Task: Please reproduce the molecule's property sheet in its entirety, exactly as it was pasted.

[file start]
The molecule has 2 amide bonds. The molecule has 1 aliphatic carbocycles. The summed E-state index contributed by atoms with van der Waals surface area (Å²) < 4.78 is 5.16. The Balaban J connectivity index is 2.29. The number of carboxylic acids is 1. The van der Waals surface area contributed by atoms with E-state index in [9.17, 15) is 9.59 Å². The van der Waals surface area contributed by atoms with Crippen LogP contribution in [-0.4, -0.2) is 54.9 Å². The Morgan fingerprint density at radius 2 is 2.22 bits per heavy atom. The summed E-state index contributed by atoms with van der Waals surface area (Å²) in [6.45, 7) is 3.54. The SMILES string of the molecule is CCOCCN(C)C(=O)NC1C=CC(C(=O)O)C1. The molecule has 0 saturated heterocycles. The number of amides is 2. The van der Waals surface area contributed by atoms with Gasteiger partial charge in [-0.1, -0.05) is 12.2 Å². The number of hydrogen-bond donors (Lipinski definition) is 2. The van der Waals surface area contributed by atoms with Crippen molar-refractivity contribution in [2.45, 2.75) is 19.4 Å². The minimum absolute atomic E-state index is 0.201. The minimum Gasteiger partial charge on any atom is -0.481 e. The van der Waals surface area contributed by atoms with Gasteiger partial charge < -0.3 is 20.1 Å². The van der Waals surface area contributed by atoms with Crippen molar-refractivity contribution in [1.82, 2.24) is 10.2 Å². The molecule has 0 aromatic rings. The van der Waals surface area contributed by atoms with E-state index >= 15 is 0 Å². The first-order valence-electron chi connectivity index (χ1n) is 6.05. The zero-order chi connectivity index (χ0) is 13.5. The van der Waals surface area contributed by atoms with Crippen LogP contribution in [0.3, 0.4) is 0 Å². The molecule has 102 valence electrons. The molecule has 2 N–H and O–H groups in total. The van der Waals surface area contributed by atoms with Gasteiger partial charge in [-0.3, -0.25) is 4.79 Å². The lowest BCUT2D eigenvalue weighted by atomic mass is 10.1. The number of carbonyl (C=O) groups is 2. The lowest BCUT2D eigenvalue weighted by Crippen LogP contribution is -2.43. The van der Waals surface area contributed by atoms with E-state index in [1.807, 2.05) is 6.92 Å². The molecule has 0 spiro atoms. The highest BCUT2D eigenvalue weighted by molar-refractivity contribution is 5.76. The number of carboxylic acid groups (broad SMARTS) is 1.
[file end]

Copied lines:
The molecule has 2 amide bonds. The molecule has 1 aliphatic carbocycles. The summed E-state index contributed by atoms with van der Waals surface area (Å²) < 4.78 is 5.16. The Balaban J connectivity index is 2.29. The number of carboxylic acids is 1. The van der Waals surface area contributed by atoms with E-state index in [9.17, 15) is 9.59 Å². The van der Waals surface area contributed by atoms with Crippen LogP contribution in [-0.4, -0.2) is 54.9 Å². The Morgan fingerprint density at radius 2 is 2.22 bits per heavy atom. The summed E-state index contributed by atoms with van der Waals surface area (Å²) in [6.45, 7) is 3.54. The SMILES string of the molecule is CCOCCN(C)C(=O)NC1C=CC(C(=O)O)C1. The molecule has 0 saturated heterocycles. The number of amides is 2. The van der Waals surface area contributed by atoms with Gasteiger partial charge in [-0.1, -0.05) is 12.2 Å². The number of hydrogen-bond donors (Lipinski definition) is 2. The van der Waals surface area contributed by atoms with Crippen molar-refractivity contribution in [2.45, 2.75) is 19.4 Å². The minimum absolute atomic E-state index is 0.201. The minimum Gasteiger partial charge on any atom is -0.481 e. The van der Waals surface area contributed by atoms with Gasteiger partial charge < -0.3 is 20.1 Å². The van der Waals surface area contributed by atoms with Crippen molar-refractivity contribution in [1.82, 2.24) is 10.2 Å². The molecule has 0 aromatic rings. The van der Waals surface area contributed by atoms with E-state index >= 15 is 0 Å². The first-order valence-electron chi connectivity index (χ1n) is 6.05. The zero-order chi connectivity index (χ0) is 13.5. The van der Waals surface area contributed by atoms with Crippen LogP contribution in [0.3, 0.4) is 0 Å². The molecule has 102 valence electrons. The molecule has 2 N–H and O–H groups in total. The van der Waals surface area contributed by atoms with Gasteiger partial charge in [-0.3, -0.25) is 4.79 Å². The lowest BCUT2D eigenvalue weighted by atomic mass is 10.1. The number of carbonyl (C=O) groups is 2. The lowest BCUT2D eigenvalue weighted by Crippen LogP contribution is -2.43. The van der Waals surface area contributed by atoms with E-state index in [1.807, 2.05) is 6.92 Å². The molecule has 0 spiro atoms. The highest BCUT2D eigenvalue weighted by molar-refractivity contribution is 5.76. The number of carboxylic acid groups (broad SMARTS) is 1.